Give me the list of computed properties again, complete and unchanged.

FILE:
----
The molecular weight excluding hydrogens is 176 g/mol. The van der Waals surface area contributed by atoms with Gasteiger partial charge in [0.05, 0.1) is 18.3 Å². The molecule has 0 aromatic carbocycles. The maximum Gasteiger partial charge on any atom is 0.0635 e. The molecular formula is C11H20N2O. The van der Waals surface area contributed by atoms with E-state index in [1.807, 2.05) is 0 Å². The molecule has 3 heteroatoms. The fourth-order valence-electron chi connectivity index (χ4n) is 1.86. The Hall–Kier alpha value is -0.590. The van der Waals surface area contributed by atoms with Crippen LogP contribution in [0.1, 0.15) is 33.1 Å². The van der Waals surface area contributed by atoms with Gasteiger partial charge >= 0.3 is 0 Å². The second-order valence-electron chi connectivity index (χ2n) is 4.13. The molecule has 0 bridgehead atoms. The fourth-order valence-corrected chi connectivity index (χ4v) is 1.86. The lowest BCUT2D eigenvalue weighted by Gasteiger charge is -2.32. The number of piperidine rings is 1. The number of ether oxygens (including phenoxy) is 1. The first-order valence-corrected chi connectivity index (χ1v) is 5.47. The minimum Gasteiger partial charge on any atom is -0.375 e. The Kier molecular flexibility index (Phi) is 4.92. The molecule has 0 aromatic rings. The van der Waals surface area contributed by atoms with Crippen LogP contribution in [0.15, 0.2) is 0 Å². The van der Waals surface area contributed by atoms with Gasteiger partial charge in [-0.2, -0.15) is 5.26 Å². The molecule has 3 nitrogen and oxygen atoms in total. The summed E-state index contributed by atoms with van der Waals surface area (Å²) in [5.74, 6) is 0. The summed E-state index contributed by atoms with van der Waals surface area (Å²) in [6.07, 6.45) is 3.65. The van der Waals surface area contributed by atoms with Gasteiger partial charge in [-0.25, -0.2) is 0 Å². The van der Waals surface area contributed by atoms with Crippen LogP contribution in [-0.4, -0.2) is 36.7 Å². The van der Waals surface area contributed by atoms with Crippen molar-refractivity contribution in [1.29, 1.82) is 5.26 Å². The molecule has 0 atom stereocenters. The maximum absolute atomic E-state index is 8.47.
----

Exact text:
The molecular weight excluding hydrogens is 176 g/mol. The van der Waals surface area contributed by atoms with Gasteiger partial charge in [0.05, 0.1) is 18.3 Å². The molecule has 0 aromatic carbocycles. The maximum Gasteiger partial charge on any atom is 0.0635 e. The molecular formula is C11H20N2O. The van der Waals surface area contributed by atoms with E-state index in [1.807, 2.05) is 0 Å². The molecule has 3 heteroatoms. The fourth-order valence-electron chi connectivity index (χ4n) is 1.86. The Hall–Kier alpha value is -0.590. The van der Waals surface area contributed by atoms with Crippen LogP contribution in [0.1, 0.15) is 33.1 Å². The van der Waals surface area contributed by atoms with Gasteiger partial charge >= 0.3 is 0 Å². The second-order valence-electron chi connectivity index (χ2n) is 4.13. The molecule has 0 bridgehead atoms. The fourth-order valence-corrected chi connectivity index (χ4v) is 1.86. The lowest BCUT2D eigenvalue weighted by Gasteiger charge is -2.32. The number of piperidine rings is 1. The number of ether oxygens (including phenoxy) is 1. The first-order valence-corrected chi connectivity index (χ1v) is 5.47. The minimum Gasteiger partial charge on any atom is -0.375 e. The Kier molecular flexibility index (Phi) is 4.92. The molecule has 0 aromatic rings. The van der Waals surface area contributed by atoms with Crippen LogP contribution in [0.15, 0.2) is 0 Å². The van der Waals surface area contributed by atoms with Gasteiger partial charge in [-0.2, -0.15) is 5.26 Å². The molecule has 3 nitrogen and oxygen atoms in total. The summed E-state index contributed by atoms with van der Waals surface area (Å²) in [5.74, 6) is 0. The summed E-state index contributed by atoms with van der Waals surface area (Å²) in [6.07, 6.45) is 3.65. The van der Waals surface area contributed by atoms with Gasteiger partial charge in [-0.25, -0.2) is 0 Å². The van der Waals surface area contributed by atoms with Crippen LogP contribution in [-0.4, -0.2) is 36.7 Å². The van der Waals surface area contributed by atoms with Crippen molar-refractivity contribution in [1.29, 1.82) is 5.26 Å². The molecule has 0 atom stereocenters. The maximum absolute atomic E-state index is 8.47.